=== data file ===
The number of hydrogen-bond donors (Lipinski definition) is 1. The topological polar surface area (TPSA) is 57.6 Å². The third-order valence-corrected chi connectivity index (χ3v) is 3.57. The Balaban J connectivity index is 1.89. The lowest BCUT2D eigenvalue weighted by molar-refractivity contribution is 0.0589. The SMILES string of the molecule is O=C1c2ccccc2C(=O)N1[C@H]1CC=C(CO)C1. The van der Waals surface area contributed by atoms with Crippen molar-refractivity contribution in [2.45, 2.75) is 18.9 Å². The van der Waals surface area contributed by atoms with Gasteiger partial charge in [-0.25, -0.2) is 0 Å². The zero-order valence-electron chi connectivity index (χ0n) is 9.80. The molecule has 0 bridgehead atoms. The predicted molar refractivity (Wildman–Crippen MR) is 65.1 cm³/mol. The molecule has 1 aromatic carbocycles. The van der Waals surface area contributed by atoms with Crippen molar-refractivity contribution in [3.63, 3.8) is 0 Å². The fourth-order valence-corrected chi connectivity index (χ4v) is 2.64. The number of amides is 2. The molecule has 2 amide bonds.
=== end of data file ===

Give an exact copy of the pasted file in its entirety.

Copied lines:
The number of hydrogen-bond donors (Lipinski definition) is 1. The topological polar surface area (TPSA) is 57.6 Å². The third-order valence-corrected chi connectivity index (χ3v) is 3.57. The Balaban J connectivity index is 1.89. The lowest BCUT2D eigenvalue weighted by molar-refractivity contribution is 0.0589. The SMILES string of the molecule is O=C1c2ccccc2C(=O)N1[C@H]1CC=C(CO)C1. The van der Waals surface area contributed by atoms with Crippen molar-refractivity contribution in [2.45, 2.75) is 18.9 Å². The van der Waals surface area contributed by atoms with Gasteiger partial charge in [-0.25, -0.2) is 0 Å². The zero-order valence-electron chi connectivity index (χ0n) is 9.80. The molecule has 0 bridgehead atoms. The predicted molar refractivity (Wildman–Crippen MR) is 65.1 cm³/mol. The molecule has 1 aromatic carbocycles. The van der Waals surface area contributed by atoms with Crippen molar-refractivity contribution in [3.63, 3.8) is 0 Å². The fourth-order valence-corrected chi connectivity index (χ4v) is 2.64. The number of amides is 2. The molecule has 2 amide bonds.